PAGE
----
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Carraway has just arrived in New York and is living in a part of Long Island known as West Egg. West Egg is home to the nouveau riche (those who have recently made money and lack an established social position), while neighboring East Egg is home to the insular, narrow-minded denizens of the old aristocracy. Nick's house is next door to Gatsby's enormous, vulgar Gothic mansion.
I lived at West Egg, the--well, the less fashionable of the two, though
this is a most superficial tag to express the bizarre and not a little
sinister contrast between them. My house was at the very tip of the
egg, only fifty yards from the Sound, and squeezed between two huge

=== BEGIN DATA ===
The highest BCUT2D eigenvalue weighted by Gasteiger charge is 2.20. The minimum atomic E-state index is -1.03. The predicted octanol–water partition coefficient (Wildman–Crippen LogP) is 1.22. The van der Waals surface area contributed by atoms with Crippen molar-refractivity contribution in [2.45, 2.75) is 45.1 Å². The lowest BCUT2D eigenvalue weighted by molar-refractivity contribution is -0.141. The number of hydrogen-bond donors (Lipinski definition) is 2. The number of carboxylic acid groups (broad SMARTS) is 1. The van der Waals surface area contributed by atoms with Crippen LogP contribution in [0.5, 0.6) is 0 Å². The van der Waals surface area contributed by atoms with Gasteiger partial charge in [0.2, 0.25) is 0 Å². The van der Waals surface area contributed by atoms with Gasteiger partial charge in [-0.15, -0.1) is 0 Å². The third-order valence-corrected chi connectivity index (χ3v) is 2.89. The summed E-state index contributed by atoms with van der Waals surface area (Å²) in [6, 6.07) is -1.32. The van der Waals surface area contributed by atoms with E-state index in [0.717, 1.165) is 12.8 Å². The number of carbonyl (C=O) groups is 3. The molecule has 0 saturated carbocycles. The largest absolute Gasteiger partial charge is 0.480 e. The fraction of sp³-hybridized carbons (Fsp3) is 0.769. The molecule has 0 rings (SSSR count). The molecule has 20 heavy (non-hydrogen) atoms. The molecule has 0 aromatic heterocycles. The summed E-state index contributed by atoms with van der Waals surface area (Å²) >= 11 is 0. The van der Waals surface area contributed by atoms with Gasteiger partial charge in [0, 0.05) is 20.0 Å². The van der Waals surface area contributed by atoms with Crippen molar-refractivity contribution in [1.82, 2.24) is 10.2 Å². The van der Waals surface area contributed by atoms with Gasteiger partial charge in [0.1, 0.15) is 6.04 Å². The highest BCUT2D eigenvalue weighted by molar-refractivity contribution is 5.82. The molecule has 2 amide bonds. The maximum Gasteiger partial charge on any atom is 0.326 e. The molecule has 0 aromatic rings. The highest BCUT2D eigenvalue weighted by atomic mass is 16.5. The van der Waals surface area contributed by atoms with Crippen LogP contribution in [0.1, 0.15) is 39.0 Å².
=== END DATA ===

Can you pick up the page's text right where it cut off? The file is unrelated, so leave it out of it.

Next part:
places that rented for twelve or fifteen thousand a season. The one on
my right was a colossal affair by any standard--it was a factual
imitation of some Hôtel de Ville in Normandy, with a tower on one side,
spanking new under a thin beard of raw ivy, and a marble swimming pool
and more than forty acres of lawn and garden. It was Gatsby's mansion.
Or rather, as I didn't know Mr. Gatsby it was a mansion inhabited by
a gentleman of that name. My own house was an eye-sore, but it was a
small eye-sore, and it had been overlooked, so I had a view of the
water, a partial view of my neighbor's lawn, and the consoling
proximity of millionaires--all for eighty dollars a month.
Across the courtesy bay the white palaces of fashionable East Egg
glittered along the water, and the history of the summer really begins
on the evening I drove over there to have dinner with the Tom